Would you describe your program as more research-focused or more clinically-focused?
"The program takes both research and clinical work very seriously. Research is usually the top priority, but clinical work is extremely important and there are many great opportunities to gain clinical experience. Students are often able to combine the two through treatment outcome studies or research projects at practicum." –Stephanie
"As a Master's student, Drexel's program offers a great mix of clinical training and research work. While I would describe the program as more research-focused in general, there are definitely many clinical opportunities to be had. For example, our lab has many ongoing clinical research studies, so students are able to treat clients, conduct intake assessments and phone calls, and participate in the PhD. students' research as well. Drexel is a great choice for those applying to Master's programs in order to gain more research and clinical experience before going on to doctoral programs." –Elizabeth W.
What are your roles as graduate students in the Ph.D. program?
"We have many different roles as graduate students. First and foremost, we are involved in lab research –helping Evan and James with their primary funded studies, working on our own thesis and dissertation, and helping other students in the lab with their data collection. We all work together as a team on our research endeavors – and that’s a sentiment we all share. Research duties include: delivering ABBT and CT treatments, analyzing data, and helping with grant submissions. As students, we also take classes each term (2-3 per term depending on where you are in the program) and are involved in year-long clinical practica of our choice throughout the Philadelphia area." -Lisa
"Graduate students attend classes, conduct research within their mentor's lab, and engage in clinical work. For most students, formal clinical work begins in the second year of the program, though some students begin clinical work sooner if this is a component of their mentor's lab. Most graduate students also work as teaching assistants for undergraduate psychology classes during their first year. Graduate students can also take on additional roles in the program if they are interested and have the time. For instance, students can work as Graduate Assistants and help with administrative aspects of the psychology doctoral program. Students can also teach classes once they earn their Master's degree. Students can also take on positions of leadership, which might include being a mentor to an undergraduate student, serving as a peer supervisor to junior graduate students, or serving as a class representative. Some of these additional positions are funded and thus provide financial perks in addition to leadership experience." - Liz G.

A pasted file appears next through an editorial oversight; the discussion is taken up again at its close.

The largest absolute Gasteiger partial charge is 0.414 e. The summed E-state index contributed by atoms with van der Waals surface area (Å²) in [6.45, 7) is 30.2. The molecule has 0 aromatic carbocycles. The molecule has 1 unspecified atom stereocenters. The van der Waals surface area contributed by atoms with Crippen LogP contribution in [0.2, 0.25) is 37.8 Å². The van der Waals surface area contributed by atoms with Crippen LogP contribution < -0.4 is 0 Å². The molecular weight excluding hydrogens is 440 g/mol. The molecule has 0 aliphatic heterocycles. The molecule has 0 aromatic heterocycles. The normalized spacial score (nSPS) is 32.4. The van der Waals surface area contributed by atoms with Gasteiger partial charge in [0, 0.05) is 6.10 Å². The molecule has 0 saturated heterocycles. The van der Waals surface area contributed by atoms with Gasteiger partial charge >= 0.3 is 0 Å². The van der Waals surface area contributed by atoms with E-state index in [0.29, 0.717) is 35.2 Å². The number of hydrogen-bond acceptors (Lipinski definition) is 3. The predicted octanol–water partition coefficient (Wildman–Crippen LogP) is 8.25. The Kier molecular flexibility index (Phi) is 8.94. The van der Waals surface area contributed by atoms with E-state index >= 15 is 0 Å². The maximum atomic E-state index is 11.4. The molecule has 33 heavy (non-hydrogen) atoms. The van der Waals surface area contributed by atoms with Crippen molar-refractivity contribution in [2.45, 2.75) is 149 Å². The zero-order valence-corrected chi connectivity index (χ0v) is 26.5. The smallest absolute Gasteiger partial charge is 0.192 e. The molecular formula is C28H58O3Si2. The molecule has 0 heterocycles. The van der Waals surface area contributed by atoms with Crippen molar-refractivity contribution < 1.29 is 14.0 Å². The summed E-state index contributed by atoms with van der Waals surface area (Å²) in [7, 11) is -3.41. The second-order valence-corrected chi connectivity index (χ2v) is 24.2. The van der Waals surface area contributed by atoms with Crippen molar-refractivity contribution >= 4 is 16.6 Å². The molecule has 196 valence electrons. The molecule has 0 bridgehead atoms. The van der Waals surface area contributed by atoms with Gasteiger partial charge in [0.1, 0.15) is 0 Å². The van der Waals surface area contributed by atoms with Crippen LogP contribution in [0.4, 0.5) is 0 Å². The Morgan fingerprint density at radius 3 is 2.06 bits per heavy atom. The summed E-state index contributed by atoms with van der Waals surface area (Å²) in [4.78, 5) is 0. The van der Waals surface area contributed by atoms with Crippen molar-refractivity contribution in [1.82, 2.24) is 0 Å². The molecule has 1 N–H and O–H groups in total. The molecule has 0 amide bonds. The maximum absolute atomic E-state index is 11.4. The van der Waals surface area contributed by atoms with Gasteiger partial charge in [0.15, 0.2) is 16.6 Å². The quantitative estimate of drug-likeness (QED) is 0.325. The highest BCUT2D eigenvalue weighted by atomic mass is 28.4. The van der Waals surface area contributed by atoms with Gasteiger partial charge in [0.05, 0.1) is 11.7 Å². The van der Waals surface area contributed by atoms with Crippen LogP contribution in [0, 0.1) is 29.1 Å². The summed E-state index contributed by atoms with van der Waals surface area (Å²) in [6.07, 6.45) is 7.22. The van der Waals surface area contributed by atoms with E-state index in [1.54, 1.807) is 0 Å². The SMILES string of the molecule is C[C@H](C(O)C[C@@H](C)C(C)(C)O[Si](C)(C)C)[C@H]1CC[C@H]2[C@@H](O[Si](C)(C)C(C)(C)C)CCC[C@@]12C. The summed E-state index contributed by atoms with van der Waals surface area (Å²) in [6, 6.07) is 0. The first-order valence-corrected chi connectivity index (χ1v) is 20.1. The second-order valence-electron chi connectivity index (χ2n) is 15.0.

What clinical opportunities are there? What is the clinical training like?
"Drexel's practicum opportunities are arguably one of the program's greatest strengths. Students are required to complete practica during their second and third years of the program and have the option to complete a practicum during their fourth year as well. There are close to 50 practicum sites that have a relationship with our program, so students have the opportunity to complete practica in a variety of settings in the Philadelphia metropolitan area (such as the University of Pennsylvania, Children's Hospital of Philadelphia, St. Christopher's Hospital for Children, etc.). Students in the Herbert-Forman lab frequently do a practicum at Drexel's Student Counseling Center (Hahnemann campus), as it houses the ACT/CBT trial and provides the opportunity for students to learn both CBT and ACT." –Katie
"One of the biggest strengths of the practicum is the vast number of practicum opportunities available to the doctoral students. Students are required to completed practica during their second and third years in the program, and most also complete a practicum in their fourth yeah as well. We have over 50 options for practica, and the program also allows you to create your own practicum to best match your interests. The large number of placements allow you to match your interests well, while still getting a large variety of experiences, which makes our students competitive for internship. The practica are typically two days a week (16 hours), but some students do up to three days a week or as few as one day, and many students do more than one practicum at once to maximize their experience. " –Adrienne
Recent Practicum Training Experiences of Lab Members:
- Center for the Treatment and Study of Anxiety, University of Pennsylvania
- The Renfrew Center
- The Anxiety and Agoraphobia Treatment Center
- Student Counseling Center, Drexel University – Center City campus
- Student Counseling Center, Drexel University – Main campus
- Friends Hospital